As I wait at the Redditch train station, I’m tempted to pinch myself. One of the greatest writers in the world is about to pick me up and host me for lunch at the country cottage into which he and his wife have recently moved.

Jim Crace carries his accolades lightly. When I met him for the first time, in Madras, he was more excited about a bird-watching expedition in Mahabalipuram than the success of his latest novel, Harvest.

He loves joking at his own expense. His books are as tender as they are satirical. The ironies of life, small and large, find a place in them. The enormous pride people feel at having sacrificed something, at their own humility, is explored with subtlety. The paranoia of people, their foolishness, their temptations, their cruelty, all find sympathy and empathy.

When Crace’s observations move into Craceland, the decline of the English car industry acquires a parallel in the Bronze Age. A service station at a railway junction becomes the inspiration for a novel about the transition from crop farming to sheep farming in mediaeval Britain.

As I sat down to lunch with a writer—whose work had broadened my idea of what literature could be and do—I wondered how I was to interview him. This is a man who commands so much respect that the evolutionary biologist Richard Dawkins was fooled by his description of a fictional insect, into thinking the sprayhopper did exist. This is a man who worries that the people working on home improvements to his cottage have gone too long without tea. This is also a man who tells me he was awed when John Updike asked to speak to him, 10 years ago, and is embarrassed when I respond with, “So, can you begin to imagine how I feel right now?”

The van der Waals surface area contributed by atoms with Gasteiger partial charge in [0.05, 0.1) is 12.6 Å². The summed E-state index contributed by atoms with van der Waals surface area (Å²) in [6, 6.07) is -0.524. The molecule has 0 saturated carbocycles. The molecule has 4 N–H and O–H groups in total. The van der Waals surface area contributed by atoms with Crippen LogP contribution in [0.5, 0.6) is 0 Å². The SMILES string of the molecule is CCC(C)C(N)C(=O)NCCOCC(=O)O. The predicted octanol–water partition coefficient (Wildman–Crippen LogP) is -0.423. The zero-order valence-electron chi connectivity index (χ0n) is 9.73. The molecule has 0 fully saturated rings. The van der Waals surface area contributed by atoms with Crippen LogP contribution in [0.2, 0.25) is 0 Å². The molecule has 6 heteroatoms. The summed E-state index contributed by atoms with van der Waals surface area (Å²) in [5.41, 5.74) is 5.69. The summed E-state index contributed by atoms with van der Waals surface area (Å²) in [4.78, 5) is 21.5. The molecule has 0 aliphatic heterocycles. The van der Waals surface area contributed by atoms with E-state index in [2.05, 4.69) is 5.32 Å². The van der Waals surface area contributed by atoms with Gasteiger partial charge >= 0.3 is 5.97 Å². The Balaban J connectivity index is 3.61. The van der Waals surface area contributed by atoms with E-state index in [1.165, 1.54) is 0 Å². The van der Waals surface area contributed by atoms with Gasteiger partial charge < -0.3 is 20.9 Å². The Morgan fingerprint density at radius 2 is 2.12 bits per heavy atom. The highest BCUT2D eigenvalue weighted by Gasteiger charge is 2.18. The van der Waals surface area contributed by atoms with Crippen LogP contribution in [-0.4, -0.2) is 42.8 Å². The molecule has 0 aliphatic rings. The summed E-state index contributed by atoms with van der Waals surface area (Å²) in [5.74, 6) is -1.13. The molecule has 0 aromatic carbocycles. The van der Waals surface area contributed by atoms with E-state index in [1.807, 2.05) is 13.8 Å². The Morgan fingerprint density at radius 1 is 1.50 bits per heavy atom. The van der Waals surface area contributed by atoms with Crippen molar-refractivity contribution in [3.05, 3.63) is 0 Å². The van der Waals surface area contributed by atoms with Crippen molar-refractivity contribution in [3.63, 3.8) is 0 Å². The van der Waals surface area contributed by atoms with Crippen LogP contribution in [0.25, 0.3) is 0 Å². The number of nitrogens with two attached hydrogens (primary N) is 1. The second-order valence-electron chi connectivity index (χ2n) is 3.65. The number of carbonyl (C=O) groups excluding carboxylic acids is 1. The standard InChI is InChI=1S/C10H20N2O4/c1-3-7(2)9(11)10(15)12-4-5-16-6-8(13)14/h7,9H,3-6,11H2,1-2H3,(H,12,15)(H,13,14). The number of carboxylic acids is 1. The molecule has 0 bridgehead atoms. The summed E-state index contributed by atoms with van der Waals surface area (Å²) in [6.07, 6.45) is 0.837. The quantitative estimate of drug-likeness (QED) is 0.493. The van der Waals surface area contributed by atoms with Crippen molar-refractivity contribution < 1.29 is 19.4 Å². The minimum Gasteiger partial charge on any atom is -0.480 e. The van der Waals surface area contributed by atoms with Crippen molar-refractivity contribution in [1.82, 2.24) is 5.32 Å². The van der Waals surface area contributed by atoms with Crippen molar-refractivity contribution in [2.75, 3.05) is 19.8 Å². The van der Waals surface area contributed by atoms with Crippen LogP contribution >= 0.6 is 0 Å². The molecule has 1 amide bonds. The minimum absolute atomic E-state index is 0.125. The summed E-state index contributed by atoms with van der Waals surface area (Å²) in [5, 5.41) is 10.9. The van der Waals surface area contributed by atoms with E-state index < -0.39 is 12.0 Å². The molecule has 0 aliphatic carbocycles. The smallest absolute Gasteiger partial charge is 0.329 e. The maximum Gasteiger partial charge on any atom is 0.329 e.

As it happens, it’s most fun playing the devil’s advocate with him, because that means listening to why he didn’t do something, rather than why he did.

In your novels, there’s a strange combination of conspiracy and coincidence. It’s almost as if nature, or the cosmos, is conspiring to bring about events. Would you agree that with most of them—whether it’s Being DeadHarvest or Quarantine—there’s a constant sense of ‘if only that hadn’t happened’?
Well, my books are very schematic, and patterned, and look very planned even though the writing of them is intuitive. And that’s because I’m not part of the realist tradition. The realist tradition holds up a mirror to a real world, as I keep saying. It goes, ‘This is Redditch. It smells like this. It tastes like this. It looks like this.’ And anyone who knows Redditch will say, ‘That’s correct, in its every detail. How clever of that writer to dish out the true version of this place that we know.’